A Taiwanese movie Wǒ de měilì yǔ āichōu 我的美麗與哀愁 directed by Chen Guofu, with cinematography by Christopher Doyle and starring Luo Ruoying shared the same English title.

In 2007, Lisa See's novel Peony in Love was published by Random House. The story's protagonist, Peony, falls in love with a young stranger, and her life loosely parallels that of Liniang's.

In May 2008, the National Ballet of China premièred a two-scene ballet adaptation of The Peony Pavilion in Beijing. For this adaptation, the play was rewritten by the opera's director Li Liuyi; the ballet was choreographed by Fei Bo; and the music was composed by Guo Wenjing. The adaptation had its European premiere at the Edinburgh International Festival in August 2011.[6][7]

In June 2008, the Suzhou Kunqu Opera company performed The Peony Pavilion at Sadler's Wells, London, the UK premiere. It was presented in 3 parts on consecutive evenings, each lasting 3 hours, though still much shorter than the original 20 hours.

References in popular music[edit]

Leehom Wang, the popular Taiwanese-American music artist, referenced The Peony Pavilion in his song "Beside the Plum Blossoms" (在梅邊) on his album Heroes of Earth, which drew heavily from Beijing Opera and Kunqu inspiration.[8] Lee-Hom sang and rapped over traditional Kunqu melodies blended with hip-hop beats. The music video features the artist, in modern clothes, superimposed on animated scenes. The animation depicts thematic and stylistic elements of The Peony Pavilion as well as hip-hop imagery: a break dancer does tricks atop a pavilion and pink peonies turn into speakers. A performer dressed in Kunqu costume plays the role of Liu in the music video, often singing with the Kunqu technique next to Lee-Hom. The artist quotes lines from The Peony Pavilion and entreats his lover, "Let me love you…in the classical style."[9] The lyrics reveal a longing to return to the way love was portrayed in the drama. In this way, Lee-Hom draws visual and thematic inspiration from The Peony Pavilion in his song, signaling its relevance in contemporary popular culture.

The Chinese indie band Carrchy use The Peony Pavilion as inspiration for their lyrics. The two young members of Carrchy, lyricist Keli and producer Fly, share an affinity for ancient Chinese opera and drama, an interest that appears prominently in their work. Borrowing some of the original text, Carrchy alludes to The Peony Pavilion in their song "Romantic Dream in the Garden" (游园惊梦).[10] The band uses Tang's lyrics and story to create the dual sensations of a lush and sensual spring and sorrow upon awakening from the dream. These Ming Dynasty era-inspired lyrics play over thoroughly modern music.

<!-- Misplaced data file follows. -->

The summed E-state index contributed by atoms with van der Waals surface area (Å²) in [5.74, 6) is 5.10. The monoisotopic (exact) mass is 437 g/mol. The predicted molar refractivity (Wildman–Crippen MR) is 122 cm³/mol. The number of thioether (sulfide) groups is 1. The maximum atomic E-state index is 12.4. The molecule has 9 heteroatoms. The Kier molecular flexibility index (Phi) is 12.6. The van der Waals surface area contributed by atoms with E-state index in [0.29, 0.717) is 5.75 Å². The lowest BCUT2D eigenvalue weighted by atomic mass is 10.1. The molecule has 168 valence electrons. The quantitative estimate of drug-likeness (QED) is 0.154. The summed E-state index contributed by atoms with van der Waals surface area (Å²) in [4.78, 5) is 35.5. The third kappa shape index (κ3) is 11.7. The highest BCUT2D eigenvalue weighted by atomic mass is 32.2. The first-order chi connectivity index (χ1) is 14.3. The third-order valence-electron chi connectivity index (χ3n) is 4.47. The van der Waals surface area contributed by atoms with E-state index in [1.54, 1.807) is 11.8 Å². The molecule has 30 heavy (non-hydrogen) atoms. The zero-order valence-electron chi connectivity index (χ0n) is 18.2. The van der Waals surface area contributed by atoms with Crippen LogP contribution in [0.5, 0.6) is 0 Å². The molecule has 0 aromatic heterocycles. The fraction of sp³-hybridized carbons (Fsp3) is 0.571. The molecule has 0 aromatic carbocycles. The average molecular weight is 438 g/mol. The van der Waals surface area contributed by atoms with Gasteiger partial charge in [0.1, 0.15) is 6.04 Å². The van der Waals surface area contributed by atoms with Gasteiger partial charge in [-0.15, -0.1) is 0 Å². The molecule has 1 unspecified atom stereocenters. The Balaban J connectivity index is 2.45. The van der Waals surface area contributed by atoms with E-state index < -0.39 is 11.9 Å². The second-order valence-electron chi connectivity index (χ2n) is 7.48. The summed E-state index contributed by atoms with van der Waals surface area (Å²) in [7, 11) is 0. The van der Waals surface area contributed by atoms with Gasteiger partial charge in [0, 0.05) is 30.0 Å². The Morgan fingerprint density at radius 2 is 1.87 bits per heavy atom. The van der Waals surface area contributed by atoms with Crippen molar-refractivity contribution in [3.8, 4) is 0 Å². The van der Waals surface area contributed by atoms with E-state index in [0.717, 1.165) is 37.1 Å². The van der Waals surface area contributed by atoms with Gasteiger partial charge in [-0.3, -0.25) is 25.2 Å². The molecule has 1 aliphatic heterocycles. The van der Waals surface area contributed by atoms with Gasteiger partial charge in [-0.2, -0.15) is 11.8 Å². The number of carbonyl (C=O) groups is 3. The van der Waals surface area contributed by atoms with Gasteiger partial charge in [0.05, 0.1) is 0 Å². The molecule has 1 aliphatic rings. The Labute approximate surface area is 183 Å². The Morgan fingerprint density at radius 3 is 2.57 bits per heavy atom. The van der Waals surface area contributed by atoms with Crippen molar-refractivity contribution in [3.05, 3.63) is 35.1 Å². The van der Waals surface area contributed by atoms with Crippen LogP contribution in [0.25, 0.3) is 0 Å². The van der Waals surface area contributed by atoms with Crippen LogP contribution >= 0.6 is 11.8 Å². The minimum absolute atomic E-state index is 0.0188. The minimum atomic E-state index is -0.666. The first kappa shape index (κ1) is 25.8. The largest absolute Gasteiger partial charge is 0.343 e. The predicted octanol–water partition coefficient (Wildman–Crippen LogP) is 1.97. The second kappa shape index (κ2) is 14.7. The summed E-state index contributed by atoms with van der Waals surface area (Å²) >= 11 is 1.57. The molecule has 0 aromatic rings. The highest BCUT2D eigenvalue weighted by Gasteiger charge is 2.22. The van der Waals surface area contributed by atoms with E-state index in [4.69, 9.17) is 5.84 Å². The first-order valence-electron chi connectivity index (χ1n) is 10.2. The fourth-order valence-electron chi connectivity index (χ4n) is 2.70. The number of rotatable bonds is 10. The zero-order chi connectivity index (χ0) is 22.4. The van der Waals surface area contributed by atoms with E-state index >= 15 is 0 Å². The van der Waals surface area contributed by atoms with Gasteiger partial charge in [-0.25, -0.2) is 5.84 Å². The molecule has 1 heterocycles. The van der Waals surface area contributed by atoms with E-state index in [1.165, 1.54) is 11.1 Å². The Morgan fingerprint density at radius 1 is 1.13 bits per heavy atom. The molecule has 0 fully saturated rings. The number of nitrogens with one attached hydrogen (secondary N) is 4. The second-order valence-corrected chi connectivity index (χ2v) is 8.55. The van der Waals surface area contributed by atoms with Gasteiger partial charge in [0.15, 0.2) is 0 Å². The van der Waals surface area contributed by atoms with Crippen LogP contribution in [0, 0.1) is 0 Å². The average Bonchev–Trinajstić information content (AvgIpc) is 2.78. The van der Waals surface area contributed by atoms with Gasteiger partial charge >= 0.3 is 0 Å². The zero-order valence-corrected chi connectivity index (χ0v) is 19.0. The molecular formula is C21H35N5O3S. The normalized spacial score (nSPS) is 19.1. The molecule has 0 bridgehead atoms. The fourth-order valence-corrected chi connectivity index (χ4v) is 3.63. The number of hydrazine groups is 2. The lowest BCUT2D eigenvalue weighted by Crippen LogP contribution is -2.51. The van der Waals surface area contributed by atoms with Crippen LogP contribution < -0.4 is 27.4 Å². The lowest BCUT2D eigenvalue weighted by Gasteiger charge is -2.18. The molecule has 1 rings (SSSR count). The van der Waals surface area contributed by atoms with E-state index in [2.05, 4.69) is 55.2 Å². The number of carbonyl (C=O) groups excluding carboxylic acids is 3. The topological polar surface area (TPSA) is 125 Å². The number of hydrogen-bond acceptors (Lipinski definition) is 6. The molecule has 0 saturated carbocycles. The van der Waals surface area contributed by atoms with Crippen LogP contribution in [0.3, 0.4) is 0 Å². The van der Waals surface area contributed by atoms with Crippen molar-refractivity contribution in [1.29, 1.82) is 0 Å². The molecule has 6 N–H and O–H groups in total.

In the Jiangsu Pavilion at the Shanghai 2010 World Expo, a 13-minute short section from The Peony Pavilion produced by the Kunqu Opera Department of the Jiangsu Performing Art Group Co., Ltd. filmed in high definition was presented for the audience. Luo Chenxue and Zhang Zhengyao, young outstanding Kunqu Opera performers from Jiangsu province, play the leading roles in this film. By combining the traditional Kunqu performing art and modern video art techniques, a stage of poetic and simplified scenes is presented.[11]

See also[edit]

Citations[edit]

  1. ^ Wang, 17, 240.
  2. ^ Birch, p. xiv.
  3. ^ Bieg, p. 69.
  4. ^ "Youth Edition of Peony Pavilion." ChinaCulture.org. 11 Feb. 2009. Ministry of Culture. 11 Feb. 2009 http://www1.chinaculture.org/library/library_government.html
  5. ^ "Background to Peony Pavilion." Peony Pavilion- Young Lovers Edition. University of California Los Angeles. 11 Feb. 2009 http://www.international.ucla.edu/china/mudanting/
  6. ^ http://www.eif.co.uk/peony The Peony Pavilion at the Edinburgh International Festival 2011
  7. ^ Chen Jie "The Stage is Set" ChinaDaily.com 19 April 2011 http://www.chinadaily.com.cn/cndy/2011-04/19/content_12349411.htm
  8. ^ "AsiaFinest Alexander Lee-Hom Wang." AsiaFinest.com. 11 Feb. 2009 http://www.asiafinest.com/
  9. ^ Wang Leehom. "Beside the Plum Tree." By Leehom Wang. MP3. 2005.
  10. ^ "Band Carrchy." CRIENGLISH.com. 29 Dec. 2007. 11 Feb. 2009 http://english.cri.cn/webcast/
  11. ^ China's version of 'Romeo and Juliet' refreshed, http://www.chinadaily.com.cn/china/2010expo/2010-06/07/content_9944782.htm

References[edit]

Further reading[edit]

  • Owen, Stephen, "Tang Xian-zu, Peony Pavilion: Selected Acts," in Stephen Owen, ed. An Anthology of Chinese Literature: Beginnings to 1911. New York: W. W. Norton, 1997. p. 880-906 (Archive).

External links[edit]